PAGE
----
Combining Travel Photography with Travel Writing

Traditionally, a travel photographer was also a travel writer, hence the exciting-sounding and most-desired occupation of the Photojournalist. The most obvious example being those who are skilled/experienced enough to provide services for the likes of National Geographic and Lonely Planet. Travel Photographer Sebastiao Salgado, is such an example:

Starting from scratch, how would one go about breaking into the paid travel writing industry?

“But I’m not a good writer”

This is what I often hear when I suggest to give travel writing a go, which is fair enough. Writing is like a muscle, you need to work at it for a long long time until it becomes almost second nature. Plus you have to enjoy the experience or the end-result probably won’t be a good read.

I’ve timed myself and it has taken me 2 hours to put together this close to 1,000 word-article…two years ago it would have probably taken me twice as long.

Exercise those writing muscles and it will get easier with time!

However, even if you feel that you’re not a good writer, keep in mind that you’re already communicating in the medium of images and then captioning & keywording. Therefore, making a logical transition to travel writing should be relatively straightforward.

In any case, most readers these days have the attention span of a 4-year old, so it helps to try to keep paragraphs short and include loads of images to grab their attention, which means grammar is of less importance. In any case, you can always ask someone to help you proofread.

Look, here’s an image of Jesus on toast to give the reader a break by providing something visual

Get paid to write as a Freelancer

As with stock photography, it’s important to keep your expectations low.

The publishing world is experiencing a steep drop in earnings for published works, in large part due to a drop in advertisement revenues particularly in print. In addition, there appears to be abundance of free travel blogs, as well as publications that exploit such keen travel writers by having their work published in return for “exposure”.

It’s nice to aim to be published/sponsored by National Geographic, but the reality is that if you’re just starting out you’ll want to pitch to smaller publications, such as these 1Publications That Will Pay You for Travel Writing. As you’ll see, the remuneration isn’t huge, such as $50 for a 1,200 article, but if you can include high-quality / professional images along with the article, you may be able to ask for more.

Once you’ve set yourself up with a stream of travel articles at a smaller publication, you’ll be able to use that as a springboard to pitch to larger publications that pay more per article and may even contribute towards travel costs.

Breaking into paid travel writing is challenging

My experience as a Freelance Travel Writer

I’ve been very busy during the past two years with my photos, book/blog and videos so naturally I haven’t had too much time left over to engage in travel writing, or the willingness to pitch to editors (most don’t bother to reply).

However, I’ve been writing on and off for one publication called Escapeartist that pays me a fixed amount per photo-article. You can see my 12 published articles here and perhaps if you’re interested in writing for them, you can see details here.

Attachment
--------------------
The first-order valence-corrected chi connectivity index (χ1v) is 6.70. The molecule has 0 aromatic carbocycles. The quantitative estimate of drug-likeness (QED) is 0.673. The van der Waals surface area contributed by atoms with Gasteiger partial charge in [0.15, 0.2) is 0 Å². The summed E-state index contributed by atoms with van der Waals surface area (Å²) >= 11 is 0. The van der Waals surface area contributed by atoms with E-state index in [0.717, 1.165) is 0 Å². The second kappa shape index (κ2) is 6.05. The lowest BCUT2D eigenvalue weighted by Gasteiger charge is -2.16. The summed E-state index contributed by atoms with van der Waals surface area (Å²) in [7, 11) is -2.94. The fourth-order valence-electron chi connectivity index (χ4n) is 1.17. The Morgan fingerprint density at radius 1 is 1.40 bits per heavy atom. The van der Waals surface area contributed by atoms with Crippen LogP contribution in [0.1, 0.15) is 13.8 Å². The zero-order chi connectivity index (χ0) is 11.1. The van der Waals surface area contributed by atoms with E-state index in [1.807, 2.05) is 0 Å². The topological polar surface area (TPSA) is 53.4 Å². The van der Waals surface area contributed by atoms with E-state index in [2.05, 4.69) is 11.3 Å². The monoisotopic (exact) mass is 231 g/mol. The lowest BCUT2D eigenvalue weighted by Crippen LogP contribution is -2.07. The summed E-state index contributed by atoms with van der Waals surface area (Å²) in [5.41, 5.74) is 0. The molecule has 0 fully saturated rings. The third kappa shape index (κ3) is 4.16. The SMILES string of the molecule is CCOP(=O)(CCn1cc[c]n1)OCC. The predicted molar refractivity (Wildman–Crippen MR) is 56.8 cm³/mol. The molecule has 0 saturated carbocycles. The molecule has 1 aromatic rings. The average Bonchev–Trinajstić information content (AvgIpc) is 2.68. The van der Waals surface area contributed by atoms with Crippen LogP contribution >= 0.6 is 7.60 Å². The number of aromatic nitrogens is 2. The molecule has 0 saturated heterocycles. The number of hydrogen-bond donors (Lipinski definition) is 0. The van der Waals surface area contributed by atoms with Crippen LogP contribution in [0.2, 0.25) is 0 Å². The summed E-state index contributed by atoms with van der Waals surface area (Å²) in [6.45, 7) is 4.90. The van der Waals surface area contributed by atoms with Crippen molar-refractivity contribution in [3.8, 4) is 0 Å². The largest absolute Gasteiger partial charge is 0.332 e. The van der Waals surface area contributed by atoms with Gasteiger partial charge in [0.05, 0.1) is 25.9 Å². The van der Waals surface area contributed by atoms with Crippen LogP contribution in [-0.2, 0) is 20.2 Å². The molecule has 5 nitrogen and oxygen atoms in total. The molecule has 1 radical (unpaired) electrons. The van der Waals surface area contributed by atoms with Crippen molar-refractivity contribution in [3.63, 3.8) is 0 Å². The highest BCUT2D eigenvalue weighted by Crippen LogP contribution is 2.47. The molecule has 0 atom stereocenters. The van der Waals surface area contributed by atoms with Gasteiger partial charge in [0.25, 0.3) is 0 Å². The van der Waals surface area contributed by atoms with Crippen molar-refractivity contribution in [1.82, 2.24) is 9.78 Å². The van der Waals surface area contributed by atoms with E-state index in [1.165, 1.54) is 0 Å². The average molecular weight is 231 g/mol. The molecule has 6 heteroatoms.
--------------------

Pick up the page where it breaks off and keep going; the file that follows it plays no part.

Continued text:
Latest Article – Jewish Portugal

Yesterday, EscapeArtist published my latest photo-article on the fascinating history of Jews in Portugal since the 16th-century Inquisition. This is a topic that particularly interests me and have written about the Venice Jewish Ghetto and of course my trip to Israel in 2017.

I’m far from becoming an expert on the subject, but as a bonus the research I’ve done and knowledge I’ve gathered have helped me caption and keyword my stock images to a professional level. This should translate into more visibility towards targeted buyers who search for those images and ultimately more sales.

Venice’s Jewish Ghetto

Getting Started as a Travel Writer

If you’re already a proficient photographer and have an established portfolio of travel images that sell regularly under your belt, I believe you’re already at a huge advantage over the competition! As mentioned earlier, you would be wise to use that as leverage in any pitch you make to editors.

For instance, since I’ve visited some dozens of UNESCO World Heritage sites, I could pitch to an editor about my experiences and include such images (of course go into specifics) – just an idea.

UNESCO World Heritage Sites feature often in travel publications

I won’t go into more detail about targeting publications, pitching to editors and negotiating a fee, but would suggest to check out the following articles on the matter:

Best of luck if you do get involved in travel writing. Please share your experiences below and private message me if you’re looking for any particular advice on the matter and I’ll try my best to answer you!

About Alex

I’m an eccentric guy on a quest to visit all corners of the world and capture stock images & footage. I’m determined not to waste my life away as a corporate drone and have devoted five years to making it as a travel photographer and freelance writer. I hope to inspire others before it’s too late.

I’m proud to have written a book about my adventures which includes tips on making it as a stock travel photographer – Brutally Honest Guide to Microstock Photography

Check out my new photo review service, where I’ll help take your images to the next level and get them sold regularly!

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